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The skills and traits of a next-generation CIO

Dan Tynan | July 25, 2017
Shifting technology budgets, old IT habits, and new turf wars have many CIOs stuck in a corner. Here’s what it takes to stand out as a great, forward-thinking CIO.

Scott Kitlinski, CIO for cloud consultancy Astadia, says more CIOs need to take this kind of consultative approach.

"They should think of themselves as chief relationship officers for IT," he says. "Then you realize you have to build relationships and rapport with the business people, who will recognize that you're only just trying to help. You're not trying to mandate; you're trying to understand what their needs are and find the best answer."


From CI-no to CI-yes

One reason CIOs have ceded power over some technology decisions is they tend to say no a lot, says Collins. That leads other team members to seek innovative solutions elsewhere.

"We're empowered to say no, especially when it's a bad decision," he says. "It's part of what gives us a bad rap. But CIOs rarely get the opportunity to say yes without a business partner in hand."

CIOs are notoriously risk averse, notes Finastra's Häring, especially in the financial services market, where software has a shelf life of 10 years or more.

"Changing such fundamental software is often like changing the wheels of a running car," he says. "The risk of downtime for a bank is too great. Because of that risk factor, a lot of CIOs will say no to innovative new systems instead of leaning forward and saying, 'Of course; this is important.'"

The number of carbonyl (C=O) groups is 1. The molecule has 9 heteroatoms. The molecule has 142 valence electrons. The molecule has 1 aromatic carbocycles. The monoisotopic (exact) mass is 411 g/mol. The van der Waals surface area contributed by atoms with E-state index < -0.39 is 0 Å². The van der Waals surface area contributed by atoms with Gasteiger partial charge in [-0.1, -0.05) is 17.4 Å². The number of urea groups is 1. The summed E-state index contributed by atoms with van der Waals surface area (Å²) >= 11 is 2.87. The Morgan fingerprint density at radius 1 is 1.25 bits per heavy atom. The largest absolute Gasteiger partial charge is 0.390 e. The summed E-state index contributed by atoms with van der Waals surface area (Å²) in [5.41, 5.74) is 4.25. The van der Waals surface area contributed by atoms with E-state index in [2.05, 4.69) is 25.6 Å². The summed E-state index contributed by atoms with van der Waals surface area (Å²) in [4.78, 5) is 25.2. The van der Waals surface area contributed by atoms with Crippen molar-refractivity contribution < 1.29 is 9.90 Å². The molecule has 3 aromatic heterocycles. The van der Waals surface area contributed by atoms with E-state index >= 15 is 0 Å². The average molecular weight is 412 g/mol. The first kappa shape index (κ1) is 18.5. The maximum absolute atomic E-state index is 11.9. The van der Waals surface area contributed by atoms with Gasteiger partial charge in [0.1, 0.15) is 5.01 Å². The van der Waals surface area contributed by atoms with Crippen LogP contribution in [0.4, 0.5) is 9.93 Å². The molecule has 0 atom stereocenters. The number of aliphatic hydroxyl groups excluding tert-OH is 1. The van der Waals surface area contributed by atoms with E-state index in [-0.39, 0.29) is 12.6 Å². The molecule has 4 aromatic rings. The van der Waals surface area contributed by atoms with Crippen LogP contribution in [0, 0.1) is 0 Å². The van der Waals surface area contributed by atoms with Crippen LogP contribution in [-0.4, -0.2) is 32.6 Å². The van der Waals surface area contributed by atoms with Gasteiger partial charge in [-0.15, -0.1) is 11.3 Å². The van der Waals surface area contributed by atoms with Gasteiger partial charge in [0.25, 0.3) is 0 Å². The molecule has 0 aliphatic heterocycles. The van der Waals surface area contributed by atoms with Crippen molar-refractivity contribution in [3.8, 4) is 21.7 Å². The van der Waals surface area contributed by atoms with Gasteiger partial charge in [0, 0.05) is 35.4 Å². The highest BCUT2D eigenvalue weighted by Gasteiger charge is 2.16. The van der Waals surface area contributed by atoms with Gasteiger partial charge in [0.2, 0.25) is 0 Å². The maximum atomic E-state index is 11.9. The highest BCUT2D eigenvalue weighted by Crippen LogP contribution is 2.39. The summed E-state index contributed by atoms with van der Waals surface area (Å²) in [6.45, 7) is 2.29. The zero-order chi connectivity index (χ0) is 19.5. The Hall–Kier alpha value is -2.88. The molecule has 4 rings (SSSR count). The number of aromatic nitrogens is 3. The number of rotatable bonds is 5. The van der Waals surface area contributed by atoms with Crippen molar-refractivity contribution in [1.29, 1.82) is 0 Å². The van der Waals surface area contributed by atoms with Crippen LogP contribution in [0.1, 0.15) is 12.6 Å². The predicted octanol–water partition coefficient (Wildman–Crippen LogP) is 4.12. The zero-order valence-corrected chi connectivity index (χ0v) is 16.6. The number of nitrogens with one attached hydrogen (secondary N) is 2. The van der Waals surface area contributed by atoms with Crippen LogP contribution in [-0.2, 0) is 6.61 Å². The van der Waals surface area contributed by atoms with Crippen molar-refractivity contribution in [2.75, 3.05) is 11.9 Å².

Today many CIOs have the opportunity to connect with customers, dive deep into data, collaborate with their digital experience and marketing peers, and use technology to create value and even drive revenue for the business.

"I'm increasingly seeing business-savvy CIOs bringing a deep understanding of the customer to their technology teams," says Forrester's Fenwick.

But often, the freedom to pursue this must come from the top of the org chart, he adds. CIOs may need to gently educate their bosses on the impact of digital transformation and the changes their organization needs to make.

"I've always said CEOs get the CIOs they deserve," he says. "The CEO who sees technology as a potential accelerator of the business, particularly around the customer experience, will look to CIOs who are much more business savvy and able to see how they can use technology to drive revenue growth."


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